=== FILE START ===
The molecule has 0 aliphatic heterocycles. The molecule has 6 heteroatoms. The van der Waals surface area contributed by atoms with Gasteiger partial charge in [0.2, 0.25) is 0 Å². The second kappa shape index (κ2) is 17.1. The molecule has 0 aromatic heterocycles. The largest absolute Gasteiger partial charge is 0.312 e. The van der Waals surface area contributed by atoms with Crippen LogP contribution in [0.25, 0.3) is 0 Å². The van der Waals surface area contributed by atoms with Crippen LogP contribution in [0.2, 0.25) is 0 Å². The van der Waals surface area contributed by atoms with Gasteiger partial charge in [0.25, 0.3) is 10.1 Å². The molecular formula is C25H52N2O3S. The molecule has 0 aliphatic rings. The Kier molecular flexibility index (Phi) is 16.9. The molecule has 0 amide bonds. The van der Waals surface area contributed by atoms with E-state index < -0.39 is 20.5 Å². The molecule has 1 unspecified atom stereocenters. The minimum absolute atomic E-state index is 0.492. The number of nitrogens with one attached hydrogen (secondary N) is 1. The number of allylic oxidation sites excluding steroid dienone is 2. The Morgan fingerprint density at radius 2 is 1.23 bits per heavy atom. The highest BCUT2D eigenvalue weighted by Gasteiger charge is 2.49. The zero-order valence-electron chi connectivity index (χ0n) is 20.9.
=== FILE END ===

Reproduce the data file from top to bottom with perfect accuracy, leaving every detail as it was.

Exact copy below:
The molecule has 0 aliphatic heterocycles. The molecule has 6 heteroatoms. The van der Waals surface area contributed by atoms with Gasteiger partial charge in [0.2, 0.25) is 0 Å². The second kappa shape index (κ2) is 17.1. The molecule has 0 aromatic heterocycles. The largest absolute Gasteiger partial charge is 0.312 e. The van der Waals surface area contributed by atoms with Crippen LogP contribution in [0.25, 0.3) is 0 Å². The van der Waals surface area contributed by atoms with Crippen LogP contribution in [0.2, 0.25) is 0 Å². The van der Waals surface area contributed by atoms with Gasteiger partial charge in [0.25, 0.3) is 10.1 Å². The molecular formula is C25H52N2O3S. The molecule has 0 aliphatic rings. The Kier molecular flexibility index (Phi) is 16.9. The molecule has 0 amide bonds. The van der Waals surface area contributed by atoms with E-state index < -0.39 is 20.5 Å². The molecule has 1 unspecified atom stereocenters. The minimum absolute atomic E-state index is 0.492. The number of nitrogens with one attached hydrogen (secondary N) is 1. The number of allylic oxidation sites excluding steroid dienone is 2. The Morgan fingerprint density at radius 2 is 1.23 bits per heavy atom. The highest BCUT2D eigenvalue weighted by Gasteiger charge is 2.49. The zero-order valence-electron chi connectivity index (χ0n) is 20.9.